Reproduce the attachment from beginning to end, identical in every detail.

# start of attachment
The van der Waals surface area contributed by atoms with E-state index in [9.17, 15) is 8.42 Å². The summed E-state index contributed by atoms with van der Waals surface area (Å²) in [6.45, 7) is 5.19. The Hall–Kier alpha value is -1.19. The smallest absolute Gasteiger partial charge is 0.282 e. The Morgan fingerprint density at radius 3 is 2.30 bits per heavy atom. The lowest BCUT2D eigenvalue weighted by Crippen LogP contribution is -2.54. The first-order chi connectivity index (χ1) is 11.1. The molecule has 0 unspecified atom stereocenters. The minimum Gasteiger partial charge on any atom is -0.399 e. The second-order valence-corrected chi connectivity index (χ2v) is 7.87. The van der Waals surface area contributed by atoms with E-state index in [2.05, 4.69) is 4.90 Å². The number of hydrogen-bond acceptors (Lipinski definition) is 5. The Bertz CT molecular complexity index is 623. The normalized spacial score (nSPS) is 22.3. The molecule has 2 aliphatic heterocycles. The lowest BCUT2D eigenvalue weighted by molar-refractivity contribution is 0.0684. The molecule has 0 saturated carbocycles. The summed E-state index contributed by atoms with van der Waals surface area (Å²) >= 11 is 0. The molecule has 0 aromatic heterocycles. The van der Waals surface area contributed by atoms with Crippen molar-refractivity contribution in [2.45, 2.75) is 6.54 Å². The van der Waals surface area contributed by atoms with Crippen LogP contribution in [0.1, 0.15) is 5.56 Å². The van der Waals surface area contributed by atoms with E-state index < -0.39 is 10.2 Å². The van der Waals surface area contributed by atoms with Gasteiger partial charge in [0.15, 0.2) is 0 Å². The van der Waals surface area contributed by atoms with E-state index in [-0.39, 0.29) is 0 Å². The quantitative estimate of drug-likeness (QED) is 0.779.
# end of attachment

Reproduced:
The van der Waals surface area contributed by atoms with E-state index in [9.17, 15) is 8.42 Å². The summed E-state index contributed by atoms with van der Waals surface area (Å²) in [6.45, 7) is 5.19. The Hall–Kier alpha value is -1.19. The smallest absolute Gasteiger partial charge is 0.282 e. The Morgan fingerprint density at radius 3 is 2.30 bits per heavy atom. The lowest BCUT2D eigenvalue weighted by Crippen LogP contribution is -2.54. The first-order chi connectivity index (χ1) is 11.1. The molecule has 0 unspecified atom stereocenters. The minimum Gasteiger partial charge on any atom is -0.399 e. The second-order valence-corrected chi connectivity index (χ2v) is 7.87. The van der Waals surface area contributed by atoms with E-state index in [2.05, 4.69) is 4.90 Å². The number of hydrogen-bond acceptors (Lipinski definition) is 5. The Bertz CT molecular complexity index is 623. The normalized spacial score (nSPS) is 22.3. The molecule has 2 aliphatic heterocycles. The lowest BCUT2D eigenvalue weighted by molar-refractivity contribution is 0.0684. The molecule has 0 saturated carbocycles. The summed E-state index contributed by atoms with van der Waals surface area (Å²) >= 11 is 0. The molecule has 0 aromatic heterocycles. The van der Waals surface area contributed by atoms with Crippen molar-refractivity contribution in [2.45, 2.75) is 6.54 Å². The van der Waals surface area contributed by atoms with Crippen LogP contribution in [0.1, 0.15) is 5.56 Å². The van der Waals surface area contributed by atoms with E-state index < -0.39 is 10.2 Å². The van der Waals surface area contributed by atoms with Gasteiger partial charge in [0.15, 0.2) is 0 Å². The van der Waals surface area contributed by atoms with E-state index in [-0.39, 0.29) is 0 Å². The quantitative estimate of drug-likeness (QED) is 0.779.